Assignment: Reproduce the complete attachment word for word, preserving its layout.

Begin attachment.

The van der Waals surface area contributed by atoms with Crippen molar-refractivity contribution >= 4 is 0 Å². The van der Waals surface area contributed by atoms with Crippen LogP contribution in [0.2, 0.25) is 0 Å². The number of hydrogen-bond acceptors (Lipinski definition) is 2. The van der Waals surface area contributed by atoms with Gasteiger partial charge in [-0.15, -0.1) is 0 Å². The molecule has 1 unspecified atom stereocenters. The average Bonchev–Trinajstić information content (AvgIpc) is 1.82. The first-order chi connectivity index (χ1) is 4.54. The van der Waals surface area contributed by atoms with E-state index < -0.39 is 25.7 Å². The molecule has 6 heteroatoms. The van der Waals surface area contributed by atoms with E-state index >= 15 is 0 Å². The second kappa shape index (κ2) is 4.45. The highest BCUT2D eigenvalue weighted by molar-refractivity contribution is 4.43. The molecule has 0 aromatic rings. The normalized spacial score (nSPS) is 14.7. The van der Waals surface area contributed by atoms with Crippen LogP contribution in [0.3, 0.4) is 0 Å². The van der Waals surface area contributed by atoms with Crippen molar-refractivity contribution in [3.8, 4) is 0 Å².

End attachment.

The van der Waals surface area contributed by atoms with Crippen molar-refractivity contribution >= 4 is 0 Å². The van der Waals surface area contributed by atoms with Crippen LogP contribution in [0.2, 0.25) is 0 Å². The number of hydrogen-bond acceptors (Lipinski definition) is 2. The van der Waals surface area contributed by atoms with Gasteiger partial charge in [-0.15, -0.1) is 0 Å². The molecule has 1 unspecified atom stereocenters. The average Bonchev–Trinajstić information content (AvgIpc) is 1.82. The first-order chi connectivity index (χ1) is 4.54. The van der Waals surface area contributed by atoms with E-state index < -0.39 is 25.7 Å². The molecule has 6 heteroatoms. The van der Waals surface area contributed by atoms with E-state index >= 15 is 0 Å². The second kappa shape index (κ2) is 4.45. The highest BCUT2D eigenvalue weighted by molar-refractivity contribution is 4.43. The molecule has 0 aromatic rings. The normalized spacial score (nSPS) is 14.7. The van der Waals surface area contributed by atoms with Crippen LogP contribution in [0.3, 0.4) is 0 Å². The van der Waals surface area contributed by atoms with Crippen molar-refractivity contribution in [3.8, 4) is 0 Å².